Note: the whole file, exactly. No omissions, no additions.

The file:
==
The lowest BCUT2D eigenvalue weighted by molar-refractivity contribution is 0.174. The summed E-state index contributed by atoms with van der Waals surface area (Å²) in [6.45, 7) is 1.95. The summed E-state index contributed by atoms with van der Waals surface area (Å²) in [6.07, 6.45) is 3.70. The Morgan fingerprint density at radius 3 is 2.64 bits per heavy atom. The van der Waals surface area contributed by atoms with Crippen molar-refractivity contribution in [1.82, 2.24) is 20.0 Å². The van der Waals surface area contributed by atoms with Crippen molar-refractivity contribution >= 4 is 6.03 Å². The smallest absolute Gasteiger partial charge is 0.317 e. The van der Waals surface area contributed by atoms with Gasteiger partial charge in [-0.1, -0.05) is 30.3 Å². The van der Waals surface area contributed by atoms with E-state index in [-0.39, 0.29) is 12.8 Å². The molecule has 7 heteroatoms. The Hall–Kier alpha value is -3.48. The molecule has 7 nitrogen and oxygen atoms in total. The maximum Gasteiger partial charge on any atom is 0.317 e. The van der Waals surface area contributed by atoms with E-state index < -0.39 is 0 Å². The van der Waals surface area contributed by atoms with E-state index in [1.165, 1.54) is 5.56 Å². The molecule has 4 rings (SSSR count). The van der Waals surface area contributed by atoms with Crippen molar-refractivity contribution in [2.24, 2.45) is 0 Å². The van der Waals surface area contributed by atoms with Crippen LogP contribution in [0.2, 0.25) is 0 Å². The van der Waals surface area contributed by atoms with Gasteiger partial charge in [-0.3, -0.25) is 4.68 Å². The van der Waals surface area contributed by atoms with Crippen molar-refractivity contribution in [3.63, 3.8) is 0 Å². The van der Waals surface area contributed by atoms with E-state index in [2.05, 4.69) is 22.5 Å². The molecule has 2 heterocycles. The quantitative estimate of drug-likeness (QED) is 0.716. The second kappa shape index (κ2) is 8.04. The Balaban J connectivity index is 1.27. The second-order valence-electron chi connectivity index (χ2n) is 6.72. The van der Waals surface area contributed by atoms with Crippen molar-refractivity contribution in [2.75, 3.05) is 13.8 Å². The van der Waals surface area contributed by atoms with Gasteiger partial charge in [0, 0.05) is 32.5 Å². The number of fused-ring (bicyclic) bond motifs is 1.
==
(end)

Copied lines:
The lowest BCUT2D eigenvalue weighted by molar-refractivity contribution is 0.174. The summed E-state index contributed by atoms with van der Waals surface area (Å²) in [6.45, 7) is 1.95. The summed E-state index contributed by atoms with van der Waals surface area (Å²) in [6.07, 6.45) is 3.70. The Morgan fingerprint density at radius 3 is 2.64 bits per heavy atom. The van der Waals surface area contributed by atoms with Crippen molar-refractivity contribution in [1.82, 2.24) is 20.0 Å². The van der Waals surface area contributed by atoms with Crippen molar-refractivity contribution >= 4 is 6.03 Å². The smallest absolute Gasteiger partial charge is 0.317 e. The van der Waals surface area contributed by atoms with Gasteiger partial charge in [-0.1, -0.05) is 30.3 Å². The van der Waals surface area contributed by atoms with E-state index in [-0.39, 0.29) is 12.8 Å². The molecule has 7 heteroatoms. The Hall–Kier alpha value is -3.48. The molecule has 7 nitrogen and oxygen atoms in total. The maximum Gasteiger partial charge on any atom is 0.317 e. The van der Waals surface area contributed by atoms with E-state index < -0.39 is 0 Å². The van der Waals surface area contributed by atoms with E-state index in [1.165, 1.54) is 5.56 Å². The molecule has 4 rings (SSSR count). The van der Waals surface area contributed by atoms with Crippen molar-refractivity contribution in [2.24, 2.45) is 0 Å². The van der Waals surface area contributed by atoms with Crippen LogP contribution in [0.2, 0.25) is 0 Å². The van der Waals surface area contributed by atoms with Gasteiger partial charge in [-0.3, -0.25) is 4.68 Å². The van der Waals surface area contributed by atoms with Crippen molar-refractivity contribution in [3.63, 3.8) is 0 Å². The van der Waals surface area contributed by atoms with E-state index in [2.05, 4.69) is 22.5 Å². The molecule has 2 heterocycles. The quantitative estimate of drug-likeness (QED) is 0.716. The second kappa shape index (κ2) is 8.04. The Balaban J connectivity index is 1.27. The second-order valence-electron chi connectivity index (χ2n) is 6.72. The van der Waals surface area contributed by atoms with Crippen molar-refractivity contribution in [2.75, 3.05) is 13.8 Å². The van der Waals surface area contributed by atoms with Gasteiger partial charge in [0, 0.05) is 32.5 Å². The number of fused-ring (bicyclic) bond motifs is 1.